May 28 2009

Globalization according to Stiglitz

by at 10:28 am under Uncategorized

The Washington Consensus “one size fits all” mentality was a cookie cutter strategy (or a reform package) adopted by Washington to deal with the economic problems of developing countries. These problems were mainly managed by institutions such as the International Monetary Fund (IMF), World Bank and the U.S. Treasury Department.

Joseph Stiglitz, uses his personal insight and experience gained during his time with the World Bank to critique the Washington Consensus because it does not provide for those countries. Stiglitz also won the Nobel Prize for Economics in 2001 for his observations and applications of the critiques to the global economy. In his book, Globalization and its Discontents, it is obvious this one-size fits all mentality was meant to be a quick fix for underdeveloped countries used to save money—but it definitely fell short of its purpose.

The Washington Consensus was a set of 10 economic policy strategies used to determine the needs of these countries, and the relationships between these institutions and developing countries. The term “Washington Consensus” was coined in 1989 by economist John Williamson. The consensus standard was founded on “three pillars”: fiscal austerity, privatization and market liberalization (pg. 53).

Fiscal austerity is required when a government’s deficit spending is perceived to be unsustainable, privatization is the handing off of business from government to private sector and market liberalization is the freeing up of the markets. The Washington Consensus policies were originally designed to address economic problems in Latin America which were having a direct effect on the United States Economy. In most cases these Latin American countries were operating with large deficits and without any understanding of fiscal responsibility. “Fiscal austerity pushed too far” resulted in recessions and blocked the success of struggling businesses (pg.54).

Stiglitz argues that the Washington Consensus was narrow and skewed in favor of the rich, making it immoral—and definitely not focused on poverty ridden developing countries. The Washington Consensus was a collaboration of several events and ideologies including the collapse of the Soviet Union and the increasing focus on a global infrastructure and pride in the capitalistic system after the end of the Cold War. In the late 1980s and early 1990s there were needs for a global approach. However the goals the IMF was pursuing were in conflict with the needs of underdeveloped countries. In the Preface Stiglitz states “I saw decisions were often made because of ideology and politics” (pg. x.). Washington Consensus policies paid little attention to issues of distribution and fairness and often attacked problems with money—and forgot to create a support system which created reusable investments and long-term project (pg. 78). In addition, imposition of Western ideologies and business structure often neglected the importance of community and family networks—a safety net in the process of development—when creating development plans (pg. 83).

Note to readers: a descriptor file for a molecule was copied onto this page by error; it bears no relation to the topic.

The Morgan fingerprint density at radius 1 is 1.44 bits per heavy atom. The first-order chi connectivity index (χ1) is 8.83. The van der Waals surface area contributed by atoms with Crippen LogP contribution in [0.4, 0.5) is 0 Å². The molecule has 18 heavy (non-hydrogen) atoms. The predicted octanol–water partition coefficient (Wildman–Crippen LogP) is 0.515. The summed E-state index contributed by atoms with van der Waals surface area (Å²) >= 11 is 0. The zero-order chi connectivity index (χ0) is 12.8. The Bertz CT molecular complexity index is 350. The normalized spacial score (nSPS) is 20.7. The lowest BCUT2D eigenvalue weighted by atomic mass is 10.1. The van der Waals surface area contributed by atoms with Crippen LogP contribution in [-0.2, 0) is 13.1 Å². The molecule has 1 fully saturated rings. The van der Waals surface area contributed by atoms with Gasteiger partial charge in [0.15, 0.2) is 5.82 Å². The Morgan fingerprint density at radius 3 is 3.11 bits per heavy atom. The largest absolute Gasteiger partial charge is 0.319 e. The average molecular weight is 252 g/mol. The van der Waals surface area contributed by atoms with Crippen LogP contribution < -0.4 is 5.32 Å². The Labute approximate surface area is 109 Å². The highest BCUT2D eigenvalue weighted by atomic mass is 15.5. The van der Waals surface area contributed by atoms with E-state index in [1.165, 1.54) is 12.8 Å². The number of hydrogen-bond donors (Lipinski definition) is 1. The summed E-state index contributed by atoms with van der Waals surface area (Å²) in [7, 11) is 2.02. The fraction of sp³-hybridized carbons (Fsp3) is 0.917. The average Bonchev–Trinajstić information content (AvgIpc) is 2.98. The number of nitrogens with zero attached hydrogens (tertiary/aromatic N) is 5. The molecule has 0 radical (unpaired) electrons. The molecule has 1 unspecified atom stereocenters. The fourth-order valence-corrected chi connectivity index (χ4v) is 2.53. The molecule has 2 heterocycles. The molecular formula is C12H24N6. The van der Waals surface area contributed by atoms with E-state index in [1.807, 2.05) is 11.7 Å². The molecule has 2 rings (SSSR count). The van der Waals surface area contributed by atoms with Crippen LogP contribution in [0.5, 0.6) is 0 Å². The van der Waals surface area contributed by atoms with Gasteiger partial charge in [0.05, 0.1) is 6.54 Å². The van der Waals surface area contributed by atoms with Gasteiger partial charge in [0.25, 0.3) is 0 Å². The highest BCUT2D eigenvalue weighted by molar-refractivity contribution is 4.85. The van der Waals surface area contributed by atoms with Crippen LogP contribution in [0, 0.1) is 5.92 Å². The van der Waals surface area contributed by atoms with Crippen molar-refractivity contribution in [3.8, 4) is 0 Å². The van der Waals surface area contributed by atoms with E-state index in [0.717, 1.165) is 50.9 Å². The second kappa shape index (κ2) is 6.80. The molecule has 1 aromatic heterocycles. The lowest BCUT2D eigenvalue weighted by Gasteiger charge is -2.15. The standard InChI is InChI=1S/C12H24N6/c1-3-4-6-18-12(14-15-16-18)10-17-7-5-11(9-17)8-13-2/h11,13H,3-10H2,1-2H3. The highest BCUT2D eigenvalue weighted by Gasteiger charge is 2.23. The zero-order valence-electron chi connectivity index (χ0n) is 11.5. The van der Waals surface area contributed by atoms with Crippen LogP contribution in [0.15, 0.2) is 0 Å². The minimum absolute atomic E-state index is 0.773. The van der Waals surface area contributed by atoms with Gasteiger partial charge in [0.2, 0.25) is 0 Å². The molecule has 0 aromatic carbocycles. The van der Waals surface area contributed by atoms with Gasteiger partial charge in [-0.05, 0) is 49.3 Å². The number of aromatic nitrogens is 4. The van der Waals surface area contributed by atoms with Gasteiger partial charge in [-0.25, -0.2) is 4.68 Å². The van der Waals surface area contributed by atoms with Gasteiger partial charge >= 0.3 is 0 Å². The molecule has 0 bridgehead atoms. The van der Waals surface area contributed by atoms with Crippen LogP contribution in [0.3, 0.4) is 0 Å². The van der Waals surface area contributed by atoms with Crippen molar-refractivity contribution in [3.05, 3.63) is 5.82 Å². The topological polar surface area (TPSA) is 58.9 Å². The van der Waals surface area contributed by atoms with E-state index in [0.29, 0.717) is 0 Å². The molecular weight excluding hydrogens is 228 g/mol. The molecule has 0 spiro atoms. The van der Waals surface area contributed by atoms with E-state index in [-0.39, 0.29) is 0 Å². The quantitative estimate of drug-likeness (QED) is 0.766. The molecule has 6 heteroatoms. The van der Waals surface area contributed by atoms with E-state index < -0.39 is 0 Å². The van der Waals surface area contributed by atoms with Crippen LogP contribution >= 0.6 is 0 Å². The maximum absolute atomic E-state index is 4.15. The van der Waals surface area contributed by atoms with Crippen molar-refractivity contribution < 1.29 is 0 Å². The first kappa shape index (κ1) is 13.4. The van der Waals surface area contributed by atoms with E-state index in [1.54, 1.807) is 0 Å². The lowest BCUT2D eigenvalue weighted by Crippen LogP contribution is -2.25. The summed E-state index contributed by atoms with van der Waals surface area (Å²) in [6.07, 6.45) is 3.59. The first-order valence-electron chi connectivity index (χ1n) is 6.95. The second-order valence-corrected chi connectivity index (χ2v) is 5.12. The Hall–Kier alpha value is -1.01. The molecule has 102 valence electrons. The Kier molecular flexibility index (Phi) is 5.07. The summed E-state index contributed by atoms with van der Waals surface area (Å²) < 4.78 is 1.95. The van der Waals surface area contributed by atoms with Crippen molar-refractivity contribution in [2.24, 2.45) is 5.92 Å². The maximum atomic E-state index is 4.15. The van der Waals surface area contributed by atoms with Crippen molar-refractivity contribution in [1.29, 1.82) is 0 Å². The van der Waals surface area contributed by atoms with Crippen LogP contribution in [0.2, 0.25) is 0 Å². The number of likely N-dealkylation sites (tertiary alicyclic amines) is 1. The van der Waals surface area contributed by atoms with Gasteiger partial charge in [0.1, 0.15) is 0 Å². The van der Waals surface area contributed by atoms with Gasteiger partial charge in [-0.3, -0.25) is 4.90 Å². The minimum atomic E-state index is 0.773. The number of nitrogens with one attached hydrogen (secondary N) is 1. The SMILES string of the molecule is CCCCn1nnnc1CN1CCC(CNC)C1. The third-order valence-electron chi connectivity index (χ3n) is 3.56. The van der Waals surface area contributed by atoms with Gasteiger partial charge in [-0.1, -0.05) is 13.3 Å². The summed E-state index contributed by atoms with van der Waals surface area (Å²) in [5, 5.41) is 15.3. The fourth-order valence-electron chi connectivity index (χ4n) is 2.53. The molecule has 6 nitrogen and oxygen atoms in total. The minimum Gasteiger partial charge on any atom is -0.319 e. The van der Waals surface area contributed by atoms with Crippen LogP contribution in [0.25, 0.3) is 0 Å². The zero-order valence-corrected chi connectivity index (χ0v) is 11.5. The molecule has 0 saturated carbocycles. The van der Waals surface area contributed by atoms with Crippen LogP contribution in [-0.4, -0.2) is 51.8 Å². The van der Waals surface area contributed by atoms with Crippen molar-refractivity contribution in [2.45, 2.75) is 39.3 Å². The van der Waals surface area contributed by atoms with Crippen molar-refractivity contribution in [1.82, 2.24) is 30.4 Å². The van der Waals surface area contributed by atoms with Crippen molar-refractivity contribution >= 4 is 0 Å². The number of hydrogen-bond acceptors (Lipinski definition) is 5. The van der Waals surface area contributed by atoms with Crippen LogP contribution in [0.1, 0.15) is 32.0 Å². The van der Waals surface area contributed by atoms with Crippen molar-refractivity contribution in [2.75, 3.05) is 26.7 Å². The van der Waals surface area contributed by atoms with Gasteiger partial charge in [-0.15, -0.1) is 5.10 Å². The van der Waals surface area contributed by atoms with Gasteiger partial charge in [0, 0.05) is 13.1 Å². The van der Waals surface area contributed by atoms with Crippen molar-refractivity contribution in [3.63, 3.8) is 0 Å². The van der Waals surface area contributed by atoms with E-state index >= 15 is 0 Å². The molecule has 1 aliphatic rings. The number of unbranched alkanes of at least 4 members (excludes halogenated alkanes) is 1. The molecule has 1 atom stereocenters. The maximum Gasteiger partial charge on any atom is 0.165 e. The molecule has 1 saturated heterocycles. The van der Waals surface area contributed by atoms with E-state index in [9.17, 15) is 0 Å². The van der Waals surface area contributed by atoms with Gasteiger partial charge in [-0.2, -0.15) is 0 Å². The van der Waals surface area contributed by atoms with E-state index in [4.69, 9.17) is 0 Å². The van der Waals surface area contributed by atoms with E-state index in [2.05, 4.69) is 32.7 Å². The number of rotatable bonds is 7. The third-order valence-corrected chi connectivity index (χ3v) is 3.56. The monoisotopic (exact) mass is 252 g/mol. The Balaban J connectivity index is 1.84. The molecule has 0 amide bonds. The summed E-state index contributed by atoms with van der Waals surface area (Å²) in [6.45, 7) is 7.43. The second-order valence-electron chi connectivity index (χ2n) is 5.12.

Stiglitz said that if the debate was “behind closed doors” and not open to the input of others (pg. xvi). Debate is important for planning, but for some reason the Washington Consensus was formulated without a process of debate. The Washington Consensus was the ideology that Western plans and Western money could be successful in countries without Western infrastructure or education. In order to alleviate problems in developing countries, one must consider the relationships within those countries as well as low cost solutions.

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